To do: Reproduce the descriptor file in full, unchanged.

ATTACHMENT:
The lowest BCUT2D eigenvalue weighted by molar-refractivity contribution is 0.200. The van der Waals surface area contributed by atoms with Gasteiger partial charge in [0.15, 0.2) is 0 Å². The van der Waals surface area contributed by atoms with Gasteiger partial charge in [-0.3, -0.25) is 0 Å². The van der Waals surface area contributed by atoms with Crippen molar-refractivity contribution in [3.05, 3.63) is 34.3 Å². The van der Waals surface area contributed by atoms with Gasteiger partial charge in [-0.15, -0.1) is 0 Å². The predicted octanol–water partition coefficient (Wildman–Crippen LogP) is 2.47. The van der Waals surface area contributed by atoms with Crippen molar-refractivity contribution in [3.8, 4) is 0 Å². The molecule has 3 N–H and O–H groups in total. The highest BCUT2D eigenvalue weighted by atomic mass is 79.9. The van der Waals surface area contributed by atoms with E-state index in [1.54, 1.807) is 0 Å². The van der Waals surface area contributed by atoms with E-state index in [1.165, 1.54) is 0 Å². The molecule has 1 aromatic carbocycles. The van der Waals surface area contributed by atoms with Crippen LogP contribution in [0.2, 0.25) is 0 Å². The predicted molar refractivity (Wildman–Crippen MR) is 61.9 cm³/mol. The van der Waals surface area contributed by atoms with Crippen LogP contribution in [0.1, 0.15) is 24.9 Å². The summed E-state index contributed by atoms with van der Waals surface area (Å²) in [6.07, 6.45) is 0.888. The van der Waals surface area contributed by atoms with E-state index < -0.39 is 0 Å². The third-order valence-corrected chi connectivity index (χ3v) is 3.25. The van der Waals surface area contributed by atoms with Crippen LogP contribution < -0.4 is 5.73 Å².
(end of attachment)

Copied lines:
The lowest BCUT2D eigenvalue weighted by molar-refractivity contribution is 0.200. The van der Waals surface area contributed by atoms with Gasteiger partial charge in [0.15, 0.2) is 0 Å². The van der Waals surface area contributed by atoms with Gasteiger partial charge in [-0.3, -0.25) is 0 Å². The van der Waals surface area contributed by atoms with Crippen molar-refractivity contribution in [3.05, 3.63) is 34.3 Å². The van der Waals surface area contributed by atoms with Gasteiger partial charge in [-0.15, -0.1) is 0 Å². The predicted octanol–water partition coefficient (Wildman–Crippen LogP) is 2.47. The van der Waals surface area contributed by atoms with Crippen molar-refractivity contribution in [3.8, 4) is 0 Å². The molecule has 3 N–H and O–H groups in total. The highest BCUT2D eigenvalue weighted by atomic mass is 79.9. The van der Waals surface area contributed by atoms with E-state index in [1.54, 1.807) is 0 Å². The van der Waals surface area contributed by atoms with E-state index in [1.165, 1.54) is 0 Å². The molecule has 1 aromatic carbocycles. The van der Waals surface area contributed by atoms with Crippen LogP contribution in [0.2, 0.25) is 0 Å². The predicted molar refractivity (Wildman–Crippen MR) is 61.9 cm³/mol. The van der Waals surface area contributed by atoms with Crippen LogP contribution in [0.1, 0.15) is 24.9 Å². The summed E-state index contributed by atoms with van der Waals surface area (Å²) in [6.07, 6.45) is 0.888. The van der Waals surface area contributed by atoms with E-state index < -0.39 is 0 Å². The third-order valence-corrected chi connectivity index (χ3v) is 3.25. The van der Waals surface area contributed by atoms with Crippen LogP contribution < -0.4 is 5.73 Å².